Jane Addams was born in Cedarville, Illinois on September 6, 1860. She grew up in Cedarville, but later moved to Chicago where she died on May 21, 1935 of cancer. Being a woman, she made up about fifty percent of the population. Addams was very well known. Addams was quoted by President Theadore Roosevelt as "America's most useful citizen." She was a social reformer, internationalist, and feminist, but she was most well known for founding the Hull House.
For the most part, she did live the "American Dream," if you interpret the "American Dream" as wealth and success. She never had financial problems at all. Her father was a wealthy businessman and Illinois senator for eight consecutive years. He was a friend of Abraham Lincoln and he was a widely respected leader in his community. He also helped to bring a railroad into the country. She was also a very prominent member of society, and was very widely respected.
In some ways, though, she did not live the "American Dream." She did not strive to be wealthy and successful, she spent more of her time giving back to society than trying to become wealthy, prosperous and successful, which was what many people wanted. She worked for gaining the rights for everyone in society including the right for women to vote and anti child labor laws.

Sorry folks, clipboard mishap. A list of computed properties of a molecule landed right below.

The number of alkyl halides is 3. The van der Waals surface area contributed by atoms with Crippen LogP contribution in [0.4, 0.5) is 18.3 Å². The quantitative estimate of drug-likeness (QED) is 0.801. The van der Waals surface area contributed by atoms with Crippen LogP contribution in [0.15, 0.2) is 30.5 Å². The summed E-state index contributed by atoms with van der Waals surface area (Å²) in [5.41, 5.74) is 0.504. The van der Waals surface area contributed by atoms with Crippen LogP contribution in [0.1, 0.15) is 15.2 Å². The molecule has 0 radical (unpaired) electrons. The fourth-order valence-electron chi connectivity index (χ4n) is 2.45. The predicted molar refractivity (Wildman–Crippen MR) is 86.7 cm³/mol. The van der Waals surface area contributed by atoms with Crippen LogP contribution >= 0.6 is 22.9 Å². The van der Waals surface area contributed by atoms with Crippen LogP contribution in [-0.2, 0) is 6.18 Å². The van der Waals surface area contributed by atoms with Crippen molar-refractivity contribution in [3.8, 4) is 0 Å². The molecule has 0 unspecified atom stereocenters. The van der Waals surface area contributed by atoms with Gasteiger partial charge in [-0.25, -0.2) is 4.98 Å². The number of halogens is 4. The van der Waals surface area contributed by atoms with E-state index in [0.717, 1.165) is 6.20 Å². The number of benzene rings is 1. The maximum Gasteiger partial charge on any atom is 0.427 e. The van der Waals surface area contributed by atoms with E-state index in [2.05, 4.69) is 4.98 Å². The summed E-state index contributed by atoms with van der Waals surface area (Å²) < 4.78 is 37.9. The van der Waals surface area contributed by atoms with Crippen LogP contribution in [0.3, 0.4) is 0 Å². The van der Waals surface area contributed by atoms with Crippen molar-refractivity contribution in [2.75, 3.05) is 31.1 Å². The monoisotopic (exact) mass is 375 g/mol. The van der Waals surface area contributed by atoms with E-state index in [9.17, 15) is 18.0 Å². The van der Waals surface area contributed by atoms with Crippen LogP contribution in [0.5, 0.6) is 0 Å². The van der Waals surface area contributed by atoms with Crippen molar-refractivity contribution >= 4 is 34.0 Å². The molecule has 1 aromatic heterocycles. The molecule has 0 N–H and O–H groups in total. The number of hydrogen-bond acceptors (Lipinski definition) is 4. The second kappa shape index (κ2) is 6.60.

This was not true for most people of that time. Many people were very poor and tried to become prosperous, but could not. There were many immigrants, especially around Chicago where Addams was. They came here in hope of prosperity, but instead had to work long hard hours for very low wages.
Addams was greatly influenced by her father's strong morals. She was the eighth of nine children. Her parents were Sarah and John Huy Addams. Addams' mother died when she was only two while in childbirth.
Addams attended public schools in her neighborhood until she went to Rockford College (then Rockford Women's Seminary). It was here that her foundations for feminism were laid and she learned to uphold the "women's cause." In 1881, she graduated the Valedictorian of her class of seventeen. She studied medicine in Europe over the next six years, but realized that there were limited career options for women. At this, she decided to help society. While touring Europe, she and Ellen Gates Star, a college friend visited a pioneering settlement house called Tonybee Hall. ...